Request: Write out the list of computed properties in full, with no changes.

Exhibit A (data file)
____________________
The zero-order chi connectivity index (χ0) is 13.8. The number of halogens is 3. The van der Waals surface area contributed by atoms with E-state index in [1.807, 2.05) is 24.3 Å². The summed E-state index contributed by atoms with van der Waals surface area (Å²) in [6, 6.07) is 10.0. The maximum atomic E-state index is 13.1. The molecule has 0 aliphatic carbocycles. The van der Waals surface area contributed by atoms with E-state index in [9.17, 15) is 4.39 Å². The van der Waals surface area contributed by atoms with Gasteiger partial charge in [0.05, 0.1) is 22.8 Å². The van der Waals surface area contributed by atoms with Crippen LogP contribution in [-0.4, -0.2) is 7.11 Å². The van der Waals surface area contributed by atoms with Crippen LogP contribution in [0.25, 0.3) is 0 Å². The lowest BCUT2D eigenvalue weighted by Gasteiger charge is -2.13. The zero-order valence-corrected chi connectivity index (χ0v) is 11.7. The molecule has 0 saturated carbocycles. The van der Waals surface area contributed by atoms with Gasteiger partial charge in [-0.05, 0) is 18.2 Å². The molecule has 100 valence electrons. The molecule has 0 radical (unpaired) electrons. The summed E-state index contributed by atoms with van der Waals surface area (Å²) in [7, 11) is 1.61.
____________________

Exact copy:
The zero-order chi connectivity index (χ0) is 13.8. The number of halogens is 3. The van der Waals surface area contributed by atoms with E-state index in [1.807, 2.05) is 24.3 Å². The summed E-state index contributed by atoms with van der Waals surface area (Å²) in [6, 6.07) is 10.0. The maximum atomic E-state index is 13.1. The molecule has 0 aliphatic carbocycles. The van der Waals surface area contributed by atoms with E-state index in [9.17, 15) is 4.39 Å². The van der Waals surface area contributed by atoms with Gasteiger partial charge in [0.05, 0.1) is 22.8 Å². The van der Waals surface area contributed by atoms with Crippen LogP contribution in [-0.4, -0.2) is 7.11 Å². The van der Waals surface area contributed by atoms with Crippen LogP contribution in [0.25, 0.3) is 0 Å². The lowest BCUT2D eigenvalue weighted by Gasteiger charge is -2.13. The zero-order valence-corrected chi connectivity index (χ0v) is 11.7. The molecule has 0 saturated carbocycles. The van der Waals surface area contributed by atoms with Gasteiger partial charge in [-0.05, 0) is 18.2 Å². The molecule has 100 valence electrons. The molecule has 0 radical (unpaired) electrons. The summed E-state index contributed by atoms with van der Waals surface area (Å²) in [7, 11) is 1.61.